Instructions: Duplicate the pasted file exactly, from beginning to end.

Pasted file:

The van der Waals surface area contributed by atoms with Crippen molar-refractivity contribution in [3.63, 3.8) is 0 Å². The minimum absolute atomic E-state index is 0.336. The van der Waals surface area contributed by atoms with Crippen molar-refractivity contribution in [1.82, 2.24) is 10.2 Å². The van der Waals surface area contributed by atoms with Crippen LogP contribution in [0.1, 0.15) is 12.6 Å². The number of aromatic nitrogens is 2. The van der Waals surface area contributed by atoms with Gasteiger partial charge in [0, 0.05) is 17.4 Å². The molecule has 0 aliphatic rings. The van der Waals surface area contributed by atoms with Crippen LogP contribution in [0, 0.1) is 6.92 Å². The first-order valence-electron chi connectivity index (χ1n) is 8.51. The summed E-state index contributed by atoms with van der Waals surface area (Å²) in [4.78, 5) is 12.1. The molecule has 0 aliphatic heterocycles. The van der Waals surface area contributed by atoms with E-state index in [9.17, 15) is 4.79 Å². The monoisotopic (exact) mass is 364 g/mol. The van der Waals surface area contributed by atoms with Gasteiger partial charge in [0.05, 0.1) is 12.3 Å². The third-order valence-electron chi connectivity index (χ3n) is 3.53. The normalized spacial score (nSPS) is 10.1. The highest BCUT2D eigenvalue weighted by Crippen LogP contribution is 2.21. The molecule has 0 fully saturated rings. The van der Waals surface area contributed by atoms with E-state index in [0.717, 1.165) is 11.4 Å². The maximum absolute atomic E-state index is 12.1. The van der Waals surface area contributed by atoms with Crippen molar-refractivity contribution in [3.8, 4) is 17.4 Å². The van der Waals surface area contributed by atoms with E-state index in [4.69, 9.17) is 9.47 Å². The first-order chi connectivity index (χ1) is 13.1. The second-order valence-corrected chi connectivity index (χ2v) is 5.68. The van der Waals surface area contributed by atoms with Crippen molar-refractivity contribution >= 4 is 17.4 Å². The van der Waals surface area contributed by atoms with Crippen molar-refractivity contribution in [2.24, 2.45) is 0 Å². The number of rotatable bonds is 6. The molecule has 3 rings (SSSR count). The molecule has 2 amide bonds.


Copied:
The van der Waals surface area contributed by atoms with Crippen molar-refractivity contribution in [3.63, 3.8) is 0 Å². The minimum absolute atomic E-state index is 0.336. The van der Waals surface area contributed by atoms with Crippen molar-refractivity contribution in [1.82, 2.24) is 10.2 Å². The van der Waals surface area contributed by atoms with Crippen LogP contribution in [0.1, 0.15) is 12.6 Å². The number of aromatic nitrogens is 2. The van der Waals surface area contributed by atoms with Gasteiger partial charge in [0, 0.05) is 17.4 Å². The molecule has 0 aliphatic rings. The van der Waals surface area contributed by atoms with Crippen LogP contribution in [0, 0.1) is 6.92 Å². The first-order valence-electron chi connectivity index (χ1n) is 8.51. The summed E-state index contributed by atoms with van der Waals surface area (Å²) in [4.78, 5) is 12.1. The molecule has 0 aliphatic heterocycles. The van der Waals surface area contributed by atoms with E-state index in [9.17, 15) is 4.79 Å². The monoisotopic (exact) mass is 364 g/mol. The van der Waals surface area contributed by atoms with Gasteiger partial charge in [0.05, 0.1) is 12.3 Å². The third-order valence-electron chi connectivity index (χ3n) is 3.53. The normalized spacial score (nSPS) is 10.1. The highest BCUT2D eigenvalue weighted by Crippen LogP contribution is 2.21. The molecule has 0 fully saturated rings. The van der Waals surface area contributed by atoms with E-state index in [0.717, 1.165) is 11.4 Å². The maximum absolute atomic E-state index is 12.1. The van der Waals surface area contributed by atoms with Crippen molar-refractivity contribution in [3.8, 4) is 17.4 Å². The van der Waals surface area contributed by atoms with E-state index in [4.69, 9.17) is 9.47 Å². The first-order chi connectivity index (χ1) is 13.1. The second-order valence-corrected chi connectivity index (χ2v) is 5.68. The van der Waals surface area contributed by atoms with Crippen molar-refractivity contribution >= 4 is 17.4 Å². The van der Waals surface area contributed by atoms with Crippen molar-refractivity contribution in [2.24, 2.45) is 0 Å². The number of rotatable bonds is 6. The molecule has 3 rings (SSSR count). The molecule has 2 amide bonds.